If you observe a vector function, it just consists of scalar functions associated with different directions.
$$\vec F(x,y,z)=(x^2y)\hat i+ (x+z^3)\hat j+ (xyz)\hat k$$
In the mentioned vector field $x^2y,\, x+z^3,\, xyz$ are the scalar functions assigned to $x,\, y,\, z$ direction respectively.

The vectors are associated with each point in space but for obvious reasons, they all are not drawn in the pictures. Sometimes vector notation is used entirely for describing a vector field by replacing the coordinates($x,y,z$) with their position vector($\vec r$). For inverse square fields like Gravitational field and electromagnetic field, it is customary to use $\vec r$ instead of $x\hat i+y\hat j+z\hat k$. Now,

$$\vec F(x,y,z)= \dfrac{k}{(x^2+y^2+z^2)} (x\hat i+y\hat j+z\hat k) \quad \text{or,}\quad \vec F(\vec r) =\dfrac{k}{r^2} \vec r$$

Which one is easier/prettier to deal with?


Gradient Vector fields

This is an important and interesting type of vector field. Gradient gives the direction and magnitude of the steepest change of a scalar function at every point. We will understand it with the help of an example.



Animation 3 : Gradient of a scalar function is a vector field.

Consider a region where the pressure at every point is defined by scalar function $P(x,y,z)$. To construct the gradient vector field from it you go to every point in the region and find the direction and magnitude of the largest increase in pressure which is a vector. This work is done by the gradient operator.

Now we see an example with the function $f(x,y,z)=x^2yz^3$. Its gradient is,
$$\vec \nabla f=(2xyz^3)\hat i+ (x^2z^3)\hat j+(3x^2yz^2)\hat k$$

It is indeed a vector field. For a point $(1,1,1)$ we get a vector $2\hat i+\hat j+3\hat k$, which gives us the direction and magnitude ($\sqrt{2^2+1^2+3^2}=\sqrt 14$) of the maximum rise in the value of the function at the neighborhood of that point.

The vectors in the gradient vector field are always perpendicular to the contour lines of the scalar field. To use the advantages of this type of field see the 'Gradient theorem' and 'conservative fields'.

Vector fields are nicely drawn by the help of computers but one can also draw two dimensional and some of the three-dimensional fields by hand making a table of data.



  1.  Vector fields are necessary to describe any kind of force field like a gravitational field, electric field, and study interaction of particles with those fields.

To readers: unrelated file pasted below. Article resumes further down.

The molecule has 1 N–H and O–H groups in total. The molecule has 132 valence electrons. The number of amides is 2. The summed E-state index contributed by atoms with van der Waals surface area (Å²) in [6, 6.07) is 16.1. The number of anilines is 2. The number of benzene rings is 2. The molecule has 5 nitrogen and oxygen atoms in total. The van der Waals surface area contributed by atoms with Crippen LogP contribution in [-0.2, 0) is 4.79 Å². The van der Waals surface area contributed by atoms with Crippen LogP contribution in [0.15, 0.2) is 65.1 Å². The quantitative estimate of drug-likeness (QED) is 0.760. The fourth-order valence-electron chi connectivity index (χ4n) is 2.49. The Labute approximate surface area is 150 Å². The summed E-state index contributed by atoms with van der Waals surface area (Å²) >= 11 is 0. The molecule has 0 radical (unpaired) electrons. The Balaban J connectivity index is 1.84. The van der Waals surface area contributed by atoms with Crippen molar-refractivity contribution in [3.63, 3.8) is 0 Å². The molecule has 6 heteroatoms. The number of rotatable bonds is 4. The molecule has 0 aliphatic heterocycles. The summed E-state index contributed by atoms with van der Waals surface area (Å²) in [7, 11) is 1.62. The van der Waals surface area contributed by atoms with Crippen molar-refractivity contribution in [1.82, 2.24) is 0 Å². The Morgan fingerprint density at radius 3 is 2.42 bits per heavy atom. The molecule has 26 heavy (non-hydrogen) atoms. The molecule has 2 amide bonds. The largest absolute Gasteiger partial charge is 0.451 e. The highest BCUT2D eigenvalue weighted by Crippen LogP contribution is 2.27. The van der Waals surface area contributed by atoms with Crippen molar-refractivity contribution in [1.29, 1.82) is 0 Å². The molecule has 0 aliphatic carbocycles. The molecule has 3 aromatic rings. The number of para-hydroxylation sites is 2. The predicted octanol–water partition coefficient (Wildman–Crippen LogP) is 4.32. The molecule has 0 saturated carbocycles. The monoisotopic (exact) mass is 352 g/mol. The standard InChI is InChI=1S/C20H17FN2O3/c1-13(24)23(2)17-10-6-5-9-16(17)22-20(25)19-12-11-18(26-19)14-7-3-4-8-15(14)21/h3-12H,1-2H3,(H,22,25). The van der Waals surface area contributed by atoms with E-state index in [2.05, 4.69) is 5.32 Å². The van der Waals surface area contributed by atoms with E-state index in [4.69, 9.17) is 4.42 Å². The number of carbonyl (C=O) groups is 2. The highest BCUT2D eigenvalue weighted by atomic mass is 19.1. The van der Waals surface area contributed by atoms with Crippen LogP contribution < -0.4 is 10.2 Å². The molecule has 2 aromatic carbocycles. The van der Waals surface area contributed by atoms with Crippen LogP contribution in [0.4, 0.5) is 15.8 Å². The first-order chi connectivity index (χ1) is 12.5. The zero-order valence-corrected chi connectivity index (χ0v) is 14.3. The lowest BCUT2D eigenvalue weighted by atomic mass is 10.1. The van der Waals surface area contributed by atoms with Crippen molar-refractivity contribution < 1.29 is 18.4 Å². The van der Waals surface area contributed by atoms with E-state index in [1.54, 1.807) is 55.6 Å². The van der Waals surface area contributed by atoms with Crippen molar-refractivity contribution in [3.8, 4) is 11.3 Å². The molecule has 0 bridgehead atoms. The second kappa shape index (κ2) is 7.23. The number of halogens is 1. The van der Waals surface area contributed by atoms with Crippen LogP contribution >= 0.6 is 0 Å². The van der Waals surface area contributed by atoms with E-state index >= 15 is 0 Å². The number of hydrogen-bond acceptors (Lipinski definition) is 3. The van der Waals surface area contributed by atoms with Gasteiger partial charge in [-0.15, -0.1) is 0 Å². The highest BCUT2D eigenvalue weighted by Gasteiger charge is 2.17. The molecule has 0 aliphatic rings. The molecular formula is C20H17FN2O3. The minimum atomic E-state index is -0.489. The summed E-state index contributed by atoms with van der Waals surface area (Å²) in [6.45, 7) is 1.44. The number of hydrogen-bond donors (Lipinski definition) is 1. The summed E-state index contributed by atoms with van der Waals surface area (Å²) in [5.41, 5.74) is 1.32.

2. Using the help of satellites the wind data over earth's surface is collected and they are converted to wind vectors which are being interpreted by meteorologists to predict cyclones and different weather phenomena.[4,5] 



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A global wind map over oceans from SCATSAT-1 mission of ISRO, source :, SCATSAT-1 Winds (m/s) Global Coverage – 3rd and 4th Oct, 2016

3. Sometines in the process of solving first-order differential equations slope field[8](somewhat similar to the vector field) is generated, merely to get the feel for what a solution should be before one head to the explicit general solution.
Like, if we have a differential equation like $y'=F(x,y)$ it says that the slope of the solution curve at every $(x,y)$ is $F(x,y)$. So, if we draw line segments with slope $F(x,y)$ at points $(x,y)$ we get a slope field. The field shows how the solution curve behaves with different initial conditions. As the line segments can be drawn either way, it cannot be called a vector field properly.



Animation 4 : Generating a slope field.

4. To construct streamlines in a fluid and study it, the velocity vector field is generated.

5. The concept of Vector field is also used in epidemiology, population studies and Image Processing, animation[6,7].



Newton extensively worked with vectorial entities (e.g., velocity, force), but never made significant calculus of vectors. In the 19th and early 20th century, the systematic study and use of vectors started[9].